Thursday, January 29, 2015

Could the U.S. Become the Unrivaled Superpower Again?

That Grand Narratives based on short-term trends are often wrong should not surprise us.

Two of the most durable and least-questioned narratives of the past 15 years are:
1. The world is becoming multipolar, meaning that rising power centers such as the BRIC nations (Brazil, Russia, India and China) are expanding their share of the global economy, at the expense of the U.S. and to a lesser degree, Europe and Japan. In sum: the U.S. is no longer the dominant superpower, but merely one power among many.

2.  The U.S. dollar is in a long-term decline due to money-printing by the Federal Reserve and the world's desire for an alternative to the dollar as the world's default reserve currency.

Having written extensively on the complex dynamics of currencies (in particular, the strength of the U.S. dollar) since 2011, I am skeptical that these two narratives are correct for the simple reason that the dynamics do not align with these results.

Why the Rising U.S. Dollar Could Destabilize the Global Financial System (November 13, 2014)

Could the U.S. Dollar Rise 50%? (January 12, 2011)

I suspect the exact opposite is about to unfold: the dollar (USD) will rise another 40% to 50% (if not more) in the coming years, and as a result the U.S. will be left as the unrivaled superpower, financially, economically, militarily and geopolitically as its rivals suffer the consequences of the destabilizing dynamics that are just starting to unfold.

Preparing to pen this essay on currencies was a painful exercise because I had to read numerous commentaries to get all the threads aligned.

Here is the basic dynamic that is currently playing out globally:

Rather than address the structural problems revealed by the Global Financial Meltdown of 2008-9, central states/banks responded by increasing the supply of credit and money, and lowering interest rates to near-zero.

Since writing down all the bad debt in the system would have taken down the big banks that were central to the world's financial systems, the central banks enabled debt to be rolled over at lower rates and new credit to expand.

But these policies created an enormous global carry trade, in which financiers and institutions borrowed trillions of dollars and yen on the cheap and invested the borrowed money in emerging-market periphery economies with much higher yields.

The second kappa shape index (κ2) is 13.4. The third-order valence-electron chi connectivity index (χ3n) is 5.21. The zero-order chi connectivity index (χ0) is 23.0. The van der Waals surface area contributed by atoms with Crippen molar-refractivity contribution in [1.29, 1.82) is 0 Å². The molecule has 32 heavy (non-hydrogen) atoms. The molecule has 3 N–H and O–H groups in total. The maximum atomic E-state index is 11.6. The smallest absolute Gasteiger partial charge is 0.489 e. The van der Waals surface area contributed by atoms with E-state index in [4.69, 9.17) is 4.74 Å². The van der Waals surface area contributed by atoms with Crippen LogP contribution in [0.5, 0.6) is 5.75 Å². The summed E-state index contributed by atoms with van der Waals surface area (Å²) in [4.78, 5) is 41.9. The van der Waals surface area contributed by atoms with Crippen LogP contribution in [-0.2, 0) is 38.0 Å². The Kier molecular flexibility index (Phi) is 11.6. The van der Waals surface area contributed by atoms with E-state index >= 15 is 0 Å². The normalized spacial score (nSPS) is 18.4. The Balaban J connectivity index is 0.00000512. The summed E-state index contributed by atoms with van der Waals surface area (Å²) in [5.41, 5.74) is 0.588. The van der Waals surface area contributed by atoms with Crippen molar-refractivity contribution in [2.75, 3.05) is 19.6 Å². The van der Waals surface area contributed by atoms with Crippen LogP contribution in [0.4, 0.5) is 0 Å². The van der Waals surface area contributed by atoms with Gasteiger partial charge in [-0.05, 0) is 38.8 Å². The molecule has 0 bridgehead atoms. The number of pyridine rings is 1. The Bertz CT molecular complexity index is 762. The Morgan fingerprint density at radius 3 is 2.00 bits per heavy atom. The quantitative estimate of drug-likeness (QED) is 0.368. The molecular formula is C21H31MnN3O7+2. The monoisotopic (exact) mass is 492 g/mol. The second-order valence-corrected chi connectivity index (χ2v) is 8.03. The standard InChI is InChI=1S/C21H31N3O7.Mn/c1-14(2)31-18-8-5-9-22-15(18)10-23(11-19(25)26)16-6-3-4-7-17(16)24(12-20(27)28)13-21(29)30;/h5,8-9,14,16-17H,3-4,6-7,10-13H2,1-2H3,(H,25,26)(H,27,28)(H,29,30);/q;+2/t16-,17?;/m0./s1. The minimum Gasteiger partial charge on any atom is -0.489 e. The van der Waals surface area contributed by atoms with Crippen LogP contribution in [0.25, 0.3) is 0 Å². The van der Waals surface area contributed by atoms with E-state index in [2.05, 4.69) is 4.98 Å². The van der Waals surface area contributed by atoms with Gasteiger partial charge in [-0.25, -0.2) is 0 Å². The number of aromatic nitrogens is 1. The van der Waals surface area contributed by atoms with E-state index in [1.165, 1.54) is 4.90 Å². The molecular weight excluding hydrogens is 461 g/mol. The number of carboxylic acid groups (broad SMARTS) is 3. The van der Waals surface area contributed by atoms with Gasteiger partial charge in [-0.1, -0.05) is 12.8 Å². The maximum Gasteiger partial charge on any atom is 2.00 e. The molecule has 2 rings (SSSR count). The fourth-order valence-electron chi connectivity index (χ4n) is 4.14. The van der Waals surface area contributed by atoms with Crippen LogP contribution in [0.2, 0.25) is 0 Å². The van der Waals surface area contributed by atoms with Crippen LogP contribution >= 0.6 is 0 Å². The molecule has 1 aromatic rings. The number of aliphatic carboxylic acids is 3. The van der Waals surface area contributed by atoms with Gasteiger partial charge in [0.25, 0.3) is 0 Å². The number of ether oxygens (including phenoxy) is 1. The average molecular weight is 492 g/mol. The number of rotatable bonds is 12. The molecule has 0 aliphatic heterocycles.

As long as the Fed was issuing money to invest in peripheral nations and the dollar was declining, this trade was low-risk and profitable.

But once the Fed tapered its $1 trillion-a-year QE money issuance, the emerging market/periphery nations' economies suddenly took a nose-dive, as the flood of money into their financial systems started drying up.

As the USD started rising, the carry trade became less profitable and threatened to become a losing trade.

Japan's 40% devaluation of the yen introduced another risk, as the yen's decline cut profits when converted to dollars. This matters because 2/3 of the emerging-market debt is denominated in USD.

Here's what's happened beneath the surface: the central bank policies that have fueled "risk-on" global carry trades since 2009 have not addressed any of the structural problems that led to the 2008 global meltdown; all they've done is transfer the risk to the foreign-exchange (FX) market, which dwarfs the global stock and bond markets.

In effect, the central banks have inflated a new risk bubble in currencies, and these risks are only now becoming visible as the dollar's rise starts destabilizing commodities and periphery currencies.

There is a powerful positive feedback to this risk-off dynamic: as emerging market currencies decline and the USD strengthens, the incentives to convert periphery assets and cash into USD only increases. As the periphery currencies weaken, the urgency to preserve capital by selling periphery assets and buying dollars greatly increases.

In response, the periphery's central banks are forced to drastically raise interest rates to offset the drop in their currencies. This constriction of lending will push their economies into recession, further depressing their currencies and increasing the flow of capital into dollars.

This dynamic will increasingly lead to currency crises, which quickly blossom into political crises that then led to geopolitical crises as governments are delegitimized by the sharp decline of their currencies.

There are no winners in this domino-like destabilization of the global economy except the U.S.  Japan is obsessed with importing inflation by devaluing the yen, which is in turn destabilizing Asian exports and currencies. China's currency is pegged to the dollar, so it rises along with the dollar, crushing Chinese competitiveness. China has little room to maneuver within the peg to the USD, and ending the peg introduces a new set of uncertainty and risk.

Europe cannot be the winner as Germany's exports crumble, and the carry trade turns against everyone borrowing in dollars and investing the money in other currencies.

That Grand Narratives based on short-term trends are often wrong should not surprise us.

This essay was drawn from Musings Report 45. The Musings Reports are sent exclusively weekly to subscribers $5/month) and major contributors $50+/year).

Admin. note: I will be off-line for the remainder of the month, other than a few moments here and there to post new content. Thank you for your readership and understanding. 

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